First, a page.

Get the Recipe
I find it very hard to imagine that prior to 1975, nobody in the history of the universe had thought to combine fresh spring vegetables and pasta in a creamy sauce, but, if we are to believe Sirio Maccioni, chef of New York's famed Le Cirque, it's the truth. At least, nobody famous enough to take a good idea and turn it into an international sensation. Sirio put it on the menu, and pasta primavera—"spring pasta"—quickly became part of our cultural lexicon.
Since then, pasta primavera has become a staple menu item across the spectrum of restaurants, from fancy places using handmade pasta and seasonal spring vegetables to chains that serve it year-round alongside bottomless baskets of breadsticks.
The original Le Cirque version of the dish is a complicated affair, as all fancy restaurant food tends to be. I've found two printed versions online. This one was first published in 1977, in a Craig Claiborne article for the New York Times, and presumably it's how the dish was first introduced to the greater public. In 1991, Florence Fabricant published another version that's even more complicated, requiring a half dozen different pots and pans to complete. Ah, the old days, back when a newspaper's idea of "adapting" a restaurant recipe for a home cook was translating the Italian into English.
Both versions contain spring vegetables, along with mushrooms, garlic, tomatoes, basil, cheese, and cream, plus some toasted pine nuts. I made a sort of hybridized version of the Le Cirque dish, and found that I actually wasn't particularly enamored of it. I did really love the idea of pine nuts, which are not common in other popular, modern recipes. Tomatoes seemed out of place in a spring dish, and I thought the mushrooms, while tasty, distracted a bit from the green vegetables. My version would have to be a little simpler and cleaner.
At the opposite extreme, copycat recipes for chain restaurant–style pasta primavera are simple enough (typically one- or two-pot dishes), but there's absolutely nothing springlike about them, with a jumbled mix of dried herbs, carrots, tomatoes, zucchini, and other anything-but-spring-grown additions.
When I hear "spring," what I really hear is green, you know?
To make a dish that screams spring, I decided to load mine up with all the green vegetables I could find.
Whole English peas and fava beans, short lengths of asparagus, trimmed snap peas, and young, crunchy broccolini were what I found at the market, though fiddleheads, fresh garbanzos, and snow peas could easily have fit in as well. I prepared all the vegetables according to my guide: blanched them in a pot of salted water, then shocked them in an ice bath before carefully drying them on paper towels. I found that blanching produced a better, fresher flavor in the finished dish than sautéing the vegetables did, and, as we've discovered in the past, most of the tried-and-true rules of big-pot blanching bear out in testing.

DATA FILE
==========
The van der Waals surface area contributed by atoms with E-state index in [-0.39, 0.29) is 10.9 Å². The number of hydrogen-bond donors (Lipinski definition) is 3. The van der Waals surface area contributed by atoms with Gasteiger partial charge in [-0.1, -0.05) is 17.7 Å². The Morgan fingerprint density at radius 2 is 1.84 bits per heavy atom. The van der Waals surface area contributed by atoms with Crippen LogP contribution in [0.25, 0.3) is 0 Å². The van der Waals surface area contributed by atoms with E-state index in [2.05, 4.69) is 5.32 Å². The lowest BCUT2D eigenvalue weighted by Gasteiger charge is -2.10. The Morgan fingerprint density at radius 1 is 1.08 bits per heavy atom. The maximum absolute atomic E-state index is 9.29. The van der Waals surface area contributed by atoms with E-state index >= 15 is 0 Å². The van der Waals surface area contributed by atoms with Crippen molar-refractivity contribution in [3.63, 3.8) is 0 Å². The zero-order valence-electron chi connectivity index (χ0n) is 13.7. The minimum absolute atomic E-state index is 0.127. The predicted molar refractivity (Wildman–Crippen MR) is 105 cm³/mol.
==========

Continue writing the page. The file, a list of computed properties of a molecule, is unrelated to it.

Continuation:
Once the vegetables were blanched, I dumped out the pot and refilled it with fresh water to cook my pasta. It's possible to cook the pasta right in the same pot without changing the water, but if you do that, the pigments released by the vegetables cause the pasta to come out dull in color. With a dish like this, bright colors are just as important as intense flavors.
For the sauce, I wanted a touch of garlic flavor, but not the overload you get from adding actual minced garlic to the dish. Instead, I smashed a couple of cloves of garlic with the side of my knife, then gently cooked them in butter to infuse it, discarding the actual cloves before adding the pasta and vegetables. In order to streamline the process, I also added the pine nuts directly to the pot with the garlic, toasting them lightly as the garlic infused. I was a little worried that the butter would brown before the nuts could toast properly, but it all worked out just fine in multiple tests, provided I stirred and kept things moving.
As the garlic and pine nuts finished toasting, I cooked up my pasta. This recipe works fine with dried pasta, but I prefer the chewier texture of fresh egg pasta here. Traditionally, long, thin noodles are the pasta of choice for pasta primavera, but since all of my vegetables were cut into slender slices, it made much more sense for me to use a pasta of similar length and width. Penne, gemelli, and rotini all fit the bill. (Though, honestly, use whatever you like. Nobody's gonna stop you.)
I know that pasta primavera is supposed to have a rich, cream-based sauce, but no matter how much I adjusted the ratios of cream and cheese, I couldn't get over the fact that the bright spring vegetables felt smothered and muted when served with a creamy sauce. The revelation came when I looked at a more modern New York Times recipe from Melissa Clark, which uses crème fraîche in place of heavy cream.
I tossed the pasta and vegetables with the garlic butter, pine nuts, crème fraîche, and some reserved pasta water until everything was nice and creamy.
The tangy acidity of crème fraîche, paired with a shot of lemon juice and a little lemon zest, provided the same creamy, pasta-coating consistency that you'd get from heavy cream, but with a flavor that complemented, rather than muted, the bright vegetables. The only other thing the dish needed was a handful of chopped fresh parsley and basil, and a shower of Parmigiano-Reggiano added off heat.
For a dish with a history of less than half a century, it sure tastes like it was always meant to be. Can you think of anything you'd rather eat on a warm May evening? Nothing...springs to mind.
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